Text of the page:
The city of Boston is asking for a rigorous environmental review of a proposed casino at East Boston's Suffolk Downs, according to a letter to the East Boston community sent out earlier this week. The letter was dated March 20 and signed by Elizabeth Dello Russo, executive director of a 5-member casino development advisory group set up by Mayor Thomas Menino in April 2012.
Suffolk Downs submitted an environmental notification form to state environmental officials in January. "The City has assembled a specialized team of City officials, independent consultants and subject matter experts to review this filing and the overall development," the letter said.
The letter adds:
The City and the community agree that traffic and transportation are a priority. With that in mind, the City is applying the highest standards to the developer's transportation plans, and asks that state do the same. The City has requested, and we recommend that the state also request from the developer:
A detailed impact assessment and recommendations to protect the community from any potential impact;
A detailed analysis of vehicular, pedestrian, bicycle and boat access connections to the site;
An analysis on the MBTA, including availability of service and station improvements;
An overall comprehensive parking study; and
A detailed construction management and demand management plan.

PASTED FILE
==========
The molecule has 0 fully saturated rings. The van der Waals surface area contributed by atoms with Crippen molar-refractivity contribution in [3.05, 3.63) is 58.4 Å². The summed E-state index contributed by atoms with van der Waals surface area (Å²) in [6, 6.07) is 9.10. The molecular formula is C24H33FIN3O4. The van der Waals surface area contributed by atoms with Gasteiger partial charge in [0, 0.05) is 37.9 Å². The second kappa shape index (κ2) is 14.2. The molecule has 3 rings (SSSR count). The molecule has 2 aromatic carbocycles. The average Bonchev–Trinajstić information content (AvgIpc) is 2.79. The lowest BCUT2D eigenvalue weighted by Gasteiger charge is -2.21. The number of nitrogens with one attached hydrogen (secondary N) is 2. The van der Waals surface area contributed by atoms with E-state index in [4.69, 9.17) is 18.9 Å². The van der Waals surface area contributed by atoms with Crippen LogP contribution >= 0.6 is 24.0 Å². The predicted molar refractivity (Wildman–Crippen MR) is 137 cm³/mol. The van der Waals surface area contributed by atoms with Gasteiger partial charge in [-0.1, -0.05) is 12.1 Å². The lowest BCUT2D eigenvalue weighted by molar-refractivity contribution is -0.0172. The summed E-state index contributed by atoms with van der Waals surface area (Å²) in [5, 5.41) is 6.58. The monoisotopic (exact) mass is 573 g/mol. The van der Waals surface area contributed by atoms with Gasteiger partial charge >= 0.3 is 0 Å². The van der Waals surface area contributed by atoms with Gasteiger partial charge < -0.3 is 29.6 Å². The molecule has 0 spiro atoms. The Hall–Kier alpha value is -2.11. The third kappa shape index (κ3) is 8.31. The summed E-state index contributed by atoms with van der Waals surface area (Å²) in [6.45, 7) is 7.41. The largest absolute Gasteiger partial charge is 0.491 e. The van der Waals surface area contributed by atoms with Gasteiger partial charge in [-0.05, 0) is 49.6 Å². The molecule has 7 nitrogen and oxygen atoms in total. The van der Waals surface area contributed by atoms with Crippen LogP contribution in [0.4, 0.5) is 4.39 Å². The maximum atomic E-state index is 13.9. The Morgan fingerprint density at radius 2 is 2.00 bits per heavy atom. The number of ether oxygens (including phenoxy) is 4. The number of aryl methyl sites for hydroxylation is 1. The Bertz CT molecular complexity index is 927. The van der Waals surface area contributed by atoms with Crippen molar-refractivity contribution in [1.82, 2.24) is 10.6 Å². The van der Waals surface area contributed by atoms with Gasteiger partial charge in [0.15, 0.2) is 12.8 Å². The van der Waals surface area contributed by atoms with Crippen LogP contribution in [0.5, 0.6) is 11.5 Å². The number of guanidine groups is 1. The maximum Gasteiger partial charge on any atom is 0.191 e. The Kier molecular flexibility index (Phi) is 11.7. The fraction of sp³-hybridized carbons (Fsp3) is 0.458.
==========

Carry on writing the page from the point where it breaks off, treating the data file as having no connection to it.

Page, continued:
As a leader in environmental sustainability and energy efficiency, the City is encouraged by Suffolk Downs’ pledge for a particularly green development, including new plans to reduce pavement by 30% and transform current asphalt in to natural landscape. At the same time, the City has very high environmental standards. Therefore, the City asks that the state also request from the developer environmental material and studies in many areas, including the following:
Detailed consideration of energy and water conservation and alternative energy measures;
Use of sustainable building materials;
Detailed evaluation of local and regional air quality impacts, and information on soil and hazardous materials;
Information on stormwater management, sea level rise, and storm surge preparedness.
In all of these areas, the City suggests that the developer consider impacts for the construction period as well as future effects.
The letter is available here as a PDF.